According to a new report by Art Basel and UBS, global sales of art and antiques were estimated to have declined a staggering 22 percent in 2020 compared to the previous year, reaching a total of $50.1 billion—their lowest level since the Great Recession. With art fairs canceled and galleries shuttered, dealer sales declined approximately 20 percent, though online sales reached an all-time high of $12.4 billion (25 percent of the market’s total value). From Surface.




The Afro-Luminaries collection of pins by Ashaka Givens

“Widely considered stodgy and trite, brooches have been seriously out of fashion ever since the power-suit-ridden ‘Dynasty’ years,” according to a NY Times article called “The Brooch Is Back, Baby” which says that the brooch is ripe for a revival. Looks like the rest of the world is finally realizing what we in art jewelry have known all along—brooches never went out of style! The brooch is wonderful in so many different ways and the perfect vehicle for conveying so much. Nonetheless, read about who the newspaper credits for this revival, who they think is driving the trend these days, and, best of all, find out who from the field of contemporary art jewelry got name-checked in the article, alongside the more conventional high-fashion designers. (Okay, okay, we won’t keep you in suspense: Lola Brooks, Biba Schutz, Sienna Patti, the art historian Nichka Marobin, and Karen Davidov, the founder of the Jewelry Library.)


Detail of Nick Cave’s installation in the US Embassy in Dakar,

Innumerable pony beads, pipe cleaners, sequins, and objects gathered from two continents overlay a web of rainbow mesh that’s suspended in the US Embassy atrium in Dakar, Senegal. The expansive work by Chicago-based artist Nick Cave is composed of amorphous swells and circular patches of multicolor netting that stretch 20 x 25 feet. Physically connecting pieces of both US and Senegalese culture, the webbed, bas-relief sculpture symbolically stands as “a unifier that brings people together,” says Cave. Read about it, see more photos, and view an Art in Embassies video here.



Paul Mescal as Connell

Have you seen the TV series “Normal People”? The show’s headliner is a piece of jewelry, reports the Guardian. “As nuanced and subtle as the performances by the show’s two leads (Daisy Edgar-Jones as Marianne and Paul Mescal as Connell) are, the internet has decided that the real star of the show is a necklace. The simple chain necklace worn by Mescal’s Connell has been called “the sexiest thing” about the adaptation of Sally Rooney’s acclaimed novel … Meanwhile, an Instagram account, Connells Chain, which posts pictures of Mescal wearing the item, has gained over 25,000 followers … And the show’s costume designer tells the Guardian that Mescal’s wearing of the silver chain is ‘comparable to what James Dean did for the simple white T-shirt in the 1950s.’” Read the article, which goes beyond the show and into today’s surging interest in men’s jewelry.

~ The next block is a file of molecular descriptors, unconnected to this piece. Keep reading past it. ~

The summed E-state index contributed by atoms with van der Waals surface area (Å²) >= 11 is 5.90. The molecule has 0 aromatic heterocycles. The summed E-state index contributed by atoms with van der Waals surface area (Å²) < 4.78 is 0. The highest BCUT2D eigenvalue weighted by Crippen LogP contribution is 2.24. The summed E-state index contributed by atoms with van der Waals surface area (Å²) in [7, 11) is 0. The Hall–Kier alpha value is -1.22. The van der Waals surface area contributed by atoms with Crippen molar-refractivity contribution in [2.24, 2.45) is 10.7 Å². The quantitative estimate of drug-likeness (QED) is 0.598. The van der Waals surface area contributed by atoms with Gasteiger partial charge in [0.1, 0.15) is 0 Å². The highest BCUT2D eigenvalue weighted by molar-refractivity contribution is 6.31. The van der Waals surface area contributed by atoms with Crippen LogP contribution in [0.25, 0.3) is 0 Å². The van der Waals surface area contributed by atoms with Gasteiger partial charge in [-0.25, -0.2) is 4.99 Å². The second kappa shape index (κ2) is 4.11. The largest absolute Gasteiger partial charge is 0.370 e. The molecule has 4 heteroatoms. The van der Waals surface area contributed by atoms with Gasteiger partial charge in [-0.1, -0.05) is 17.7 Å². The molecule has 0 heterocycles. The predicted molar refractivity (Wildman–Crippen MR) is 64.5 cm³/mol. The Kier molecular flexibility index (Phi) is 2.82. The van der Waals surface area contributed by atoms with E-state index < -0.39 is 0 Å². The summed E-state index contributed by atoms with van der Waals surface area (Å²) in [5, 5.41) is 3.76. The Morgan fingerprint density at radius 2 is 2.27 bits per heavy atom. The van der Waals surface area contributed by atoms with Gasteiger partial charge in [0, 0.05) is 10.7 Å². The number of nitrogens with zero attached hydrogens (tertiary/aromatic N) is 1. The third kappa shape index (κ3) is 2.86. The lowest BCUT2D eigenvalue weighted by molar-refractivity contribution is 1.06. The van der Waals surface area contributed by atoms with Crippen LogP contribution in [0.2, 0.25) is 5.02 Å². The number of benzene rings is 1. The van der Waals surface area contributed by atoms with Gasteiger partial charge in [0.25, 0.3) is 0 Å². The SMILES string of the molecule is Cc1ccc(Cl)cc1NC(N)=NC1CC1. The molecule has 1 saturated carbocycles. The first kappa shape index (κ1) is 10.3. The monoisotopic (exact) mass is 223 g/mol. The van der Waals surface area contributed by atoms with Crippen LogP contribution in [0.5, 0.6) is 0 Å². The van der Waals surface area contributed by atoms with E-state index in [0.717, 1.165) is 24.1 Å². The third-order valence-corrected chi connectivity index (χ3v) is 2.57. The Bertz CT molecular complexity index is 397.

Stéphanie D'heygere, Canister Earrings

Can a clothes hanger be a necklace? Can a pair of earrings carry cigarettes? Can an old CD double as a hair tie? Stéphanie D’heygere transforms everyday objects into ingenious functional accessories. For the Belgian designer, who’s based in Paris, anything can feasibly become a wearable accessory. Read a mini-interview with her here.






Marrow, a jewelry boutique in California, is an Instagram fever dream, says Surface. Feeling more like a five-star hotel lobby than a typical jewelry store, Marrow is described as soothing the senses with a winning mixture of plush furniture, creamy hues, and chill vibes. The Memphis-inflected interior design encourages shoppers to hang around on plush “boyfriend” chairs and take selfies in front of segmented, pebble-like wall mirrors. Check out its look.




(Left) poster and (right) exhibition view for Kettingreacties

The Dutch collector Claartje Keur passed away on March 19, 2021, at age 83. An important person in the Dutch jewelry community, she started collecting necklaces in the 1980s—mainly work by artists who had studied at Dutch academies. She was a photographer and soon started to make portraits of the artists in their studios. In 1998 she organized her first museum exhibition (it was held at Museum Arnhem) with a selection of pieces from her collection accompanied by her photographs of jewelers in their studios. In 2014 she organized another exhibition about her collection, at CODA this time. Keur was very active in encouraging artists and stimulating their sales. She organized some unique projects, including jewelry postcards she made and mailed out, the Jewellery Salon held at her home, and Jewellery with a Story, an annual jewelry event held at CODA Museum. Keur also gave special commissions to artists, such as the famous sculptor Carel Visser. She always looked wonderful, dressed in simple clothes and beautiful jewelry, always busy with her camera, always with a sparkling laugh. (Text courtesy of Liesbeth den Besten; AJF will publish a longer obituary written by her soon.)


Elsa Peretti

Elsa Peretti, the Italian-born jewelry designer who revolutionized the industry with her biomorphic designs inspired by bone fragments and pebbles, died last month at age 80. Peretti is arguably the most successful female ever to work in the jewelry field. Vogue described her work as “carved, pure—irresistibly touchable—it has been called jewelry as sculpture, sculpture as jewelry, and the most sensuous jewelry in the world.” The designer began working with Tiffany & Co. in 1974 and over time her pieces came to account for about 10% of the company’s sales. In 2012, Tiffany paid the designer a one-time fee of more than $47 million dollars. A successful business woman, Peretti was also an exemplar of the stylish, liberated professional woman of the 1970s. Read about her life and career in Vogue, the Washington Post, or the New York Times … just as a start.